Last Monday I wore a white shirt. Camila wore a white onesie. Mika, for once, allowed me to chose her clothing and put on a white shirt as well. Mike’s shirt – white but with a large logo – set him apart from us, which was just as well as he was just there to provide support.
We didn’t get to the rally until the end, when it had basically wound down, but in the way to the rally, before we’d even left San Leandro, we saw many people wearing identical white shirts. We didn’t say anything to them as we passed, but my eyes filled with tears. Here, in silence and passing, we were a community.
I have lived in the US for 22 years now, almost a decade longer that I’ve lived in my home country, but here I have always been the “other”. This is a category in which I’ve put myself as much as anyone. I have a thick accent, of course, which makes it clear that I’m not from here. But the truth is that I’m not from here and I don’t want to be. I love this country, the land where my husband and children were born, and the ideals of political and religious freedom on which it was founded – but I love my own pago just as much. I am proud of being an Argentinian (which Argentinian isn’t?). I am, if anything, a hyphened American.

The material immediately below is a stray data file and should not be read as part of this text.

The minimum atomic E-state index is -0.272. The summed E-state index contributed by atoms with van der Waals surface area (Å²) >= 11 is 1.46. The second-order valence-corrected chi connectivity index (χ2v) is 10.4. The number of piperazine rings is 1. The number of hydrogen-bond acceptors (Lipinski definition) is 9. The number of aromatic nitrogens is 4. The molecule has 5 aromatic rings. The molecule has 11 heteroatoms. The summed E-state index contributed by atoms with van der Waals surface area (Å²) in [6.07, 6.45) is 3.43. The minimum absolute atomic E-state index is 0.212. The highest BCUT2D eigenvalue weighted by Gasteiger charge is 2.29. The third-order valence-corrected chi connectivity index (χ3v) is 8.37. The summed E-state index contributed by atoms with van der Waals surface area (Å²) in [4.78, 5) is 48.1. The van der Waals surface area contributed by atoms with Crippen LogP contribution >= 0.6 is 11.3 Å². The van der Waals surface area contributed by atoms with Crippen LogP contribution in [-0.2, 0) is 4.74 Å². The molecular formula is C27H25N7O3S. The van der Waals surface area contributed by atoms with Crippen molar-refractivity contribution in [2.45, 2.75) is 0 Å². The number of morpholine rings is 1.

But “otherness” can be lonely. I often find myself searching for bonds with people from other countries, whose accents are as thick as mine, whose culture somewhat foreign to the mainstream. Though here in San Leandro, where the foreign born population approaches 30%, I am in the mainstream.
And yet, there was something so special about seeing all those people wearing those white shirts. Something special about wearing one myself and silently saying “we are one”, we are the other, but we are together as the other.
It saddens me that the immigration protests have not yet transcended their “hispanicness”. Immigrant activists and groups of other ethnicities have joined, but most non-hispanic immigrants have remained silent. Middle class immigrants are also mostly staying away. Which is sad because la uni